Yes, just as late as has been the habit recently, here’s your heads up for events in the upper chamber this week… anyone would think that I didn’t have a day of my own…
It’s another long week for our Parliamentary Party, with a nod to the recent wintry weather, but Monday sees Day 2 of the Committee Stage of the Growth and Infrastructure Bill, where Tony Greaves will seek to remove attempts to place further limits on the power to require information with planning applications. Frankly, when I see the word ‘reasonable’ in legislation, it worries me, and potentially obstructs the right of communities to play their role in planning policy. Other issues to be debated include affordable housing requirements and the stopping up and diversion of highways and public paths.
Before that though, Shirley Williams will be questioning the Minister on steps to reducing inequalities in health provision in line with the objectives of the NHS Mandate, whilst Phil Willis will be asking about plans to train and register health care support workers.
On Tuesday, Tony Greaves jousts with Baroness Hanham again, when he seeks to uncover the regional impact of the New Homes Bonus.
Wednesday sees oral questions on prospects for UK tourism in 2013 from John Lee, and on possible resolution of the disputed border between Ethiopia and Eritrea since the death of Meles Zenawi, from David Chidgey. Day 3 of the Committee Stage of the Growth and Infrastructure Bill follows.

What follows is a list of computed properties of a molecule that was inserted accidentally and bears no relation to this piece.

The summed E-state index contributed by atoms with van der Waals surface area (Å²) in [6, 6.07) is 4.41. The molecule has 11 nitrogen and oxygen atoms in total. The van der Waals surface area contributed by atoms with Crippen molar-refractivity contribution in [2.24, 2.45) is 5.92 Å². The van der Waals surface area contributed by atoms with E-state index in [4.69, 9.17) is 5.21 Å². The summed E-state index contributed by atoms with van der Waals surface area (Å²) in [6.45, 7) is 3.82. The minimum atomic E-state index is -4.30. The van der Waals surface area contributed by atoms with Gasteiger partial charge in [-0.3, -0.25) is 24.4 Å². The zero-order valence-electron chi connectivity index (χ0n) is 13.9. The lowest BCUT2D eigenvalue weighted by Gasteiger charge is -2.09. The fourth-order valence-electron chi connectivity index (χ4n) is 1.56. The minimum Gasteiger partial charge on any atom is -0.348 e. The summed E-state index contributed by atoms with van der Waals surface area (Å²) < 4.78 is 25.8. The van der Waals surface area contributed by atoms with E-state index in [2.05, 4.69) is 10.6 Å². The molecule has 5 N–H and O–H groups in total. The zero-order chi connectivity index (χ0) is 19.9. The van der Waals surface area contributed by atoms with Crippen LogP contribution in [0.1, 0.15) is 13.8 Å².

Oral questions emerge seemingly randomly from Peers, so the probability of having three from the Liberal Democrat benches on the same day is a remote one. Thursday is an exception. Sue Miller kicks off with a question about tackling wildlife crime, followed by Bill Bradshaw seeking to compare the level of railway fares in the UK with those in Europe. Finally, Mike Storey would like what the impact of the £250 million fund set up to help local councils in England maintain or restore weekly bin collections has been. Wouldn’t we all like to know?
Perhaps of equal interest will be a debate sought by Lord MacGregor of Pulham Market on the impact of student visa policy on admissions to universities in the UK and Northern Ireland. Given Vince Cable’s views on the wisdom of current policy, it will be intriguing to see what sort of defence emerges. I don’t expect to be convinced. And, for those interested in economic policy, EU Sub-Committee A will be holding a seminar on the impact of austerity in the EU.
Finally, Friday is Private Member’s Bill day, and what could be more appropriate than the Second Reading of the Antarctic Bill, introduced by Viscount Montgomery of Alamein. This addresses issues relating to environmental emergencies and, presumably, will be welcomed by penguins and environmentalists alike. Susan Kramer’s Presumption of Death Bill seeks to ease the burdens on the families of those who disappear, presumed dead, and will receive its Second Reading, having already passed all of its stages in the Commons.
Last, but not least, Ros Scott will be welcoming Lord Best’s Mobile Homes Bill, which aims to remove some of the most iniquitous restrictions on the rights of mobile home owners. Given that there are thought to be 300,000 people who will potentially benefit from this legislation, it is well worth publicising.
* Mark Valladares is the Friday day editor of Liberal Democrat Voice and will be on cat-sitting duty this week.